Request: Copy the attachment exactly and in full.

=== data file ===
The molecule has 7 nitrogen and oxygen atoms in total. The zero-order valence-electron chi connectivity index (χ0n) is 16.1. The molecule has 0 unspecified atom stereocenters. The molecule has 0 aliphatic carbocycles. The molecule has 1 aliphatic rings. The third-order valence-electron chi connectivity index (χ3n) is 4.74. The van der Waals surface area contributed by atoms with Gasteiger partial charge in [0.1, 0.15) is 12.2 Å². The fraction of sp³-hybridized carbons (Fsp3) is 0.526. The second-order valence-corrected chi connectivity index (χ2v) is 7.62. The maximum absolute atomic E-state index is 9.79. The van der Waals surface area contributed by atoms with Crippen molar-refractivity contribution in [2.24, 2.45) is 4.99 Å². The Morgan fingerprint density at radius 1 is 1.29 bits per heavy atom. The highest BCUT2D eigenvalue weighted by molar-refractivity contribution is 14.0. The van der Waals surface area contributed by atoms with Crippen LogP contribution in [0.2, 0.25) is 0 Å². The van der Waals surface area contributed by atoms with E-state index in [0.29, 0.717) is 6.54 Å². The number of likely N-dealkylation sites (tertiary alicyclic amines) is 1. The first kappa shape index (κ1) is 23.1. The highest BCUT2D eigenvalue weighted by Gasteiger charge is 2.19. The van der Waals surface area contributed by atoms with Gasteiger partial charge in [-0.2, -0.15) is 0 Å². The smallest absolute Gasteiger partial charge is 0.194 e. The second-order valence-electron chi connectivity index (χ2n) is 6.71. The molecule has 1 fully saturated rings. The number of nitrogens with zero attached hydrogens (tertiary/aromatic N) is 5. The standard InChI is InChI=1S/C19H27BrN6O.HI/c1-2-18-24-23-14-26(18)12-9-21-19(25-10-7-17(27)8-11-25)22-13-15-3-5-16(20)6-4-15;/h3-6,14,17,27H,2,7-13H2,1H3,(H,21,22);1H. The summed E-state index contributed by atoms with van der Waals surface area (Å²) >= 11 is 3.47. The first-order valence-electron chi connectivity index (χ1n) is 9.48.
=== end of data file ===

The molecule has 7 nitrogen and oxygen atoms in total. The zero-order valence-electron chi connectivity index (χ0n) is 16.1. The molecule has 0 unspecified atom stereocenters. The molecule has 0 aliphatic carbocycles. The molecule has 1 aliphatic rings. The third-order valence-electron chi connectivity index (χ3n) is 4.74. The van der Waals surface area contributed by atoms with Gasteiger partial charge in [0.1, 0.15) is 12.2 Å². The fraction of sp³-hybridized carbons (Fsp3) is 0.526. The second-order valence-corrected chi connectivity index (χ2v) is 7.62. The maximum absolute atomic E-state index is 9.79. The van der Waals surface area contributed by atoms with Crippen molar-refractivity contribution in [2.24, 2.45) is 4.99 Å². The Morgan fingerprint density at radius 1 is 1.29 bits per heavy atom. The highest BCUT2D eigenvalue weighted by molar-refractivity contribution is 14.0. The van der Waals surface area contributed by atoms with Crippen LogP contribution in [0.2, 0.25) is 0 Å². The van der Waals surface area contributed by atoms with E-state index in [0.29, 0.717) is 6.54 Å². The number of likely N-dealkylation sites (tertiary alicyclic amines) is 1. The first kappa shape index (κ1) is 23.1. The highest BCUT2D eigenvalue weighted by Gasteiger charge is 2.19. The van der Waals surface area contributed by atoms with Gasteiger partial charge in [-0.2, -0.15) is 0 Å². The smallest absolute Gasteiger partial charge is 0.194 e. The second-order valence-electron chi connectivity index (χ2n) is 6.71. The molecule has 1 fully saturated rings. The number of nitrogens with zero attached hydrogens (tertiary/aromatic N) is 5. The standard InChI is InChI=1S/C19H27BrN6O.HI/c1-2-18-24-23-14-26(18)12-9-21-19(25-10-7-17(27)8-11-25)22-13-15-3-5-16(20)6-4-15;/h3-6,14,17,27H,2,7-13H2,1H3,(H,21,22);1H. The summed E-state index contributed by atoms with van der Waals surface area (Å²) >= 11 is 3.47. The first-order valence-electron chi connectivity index (χ1n) is 9.48.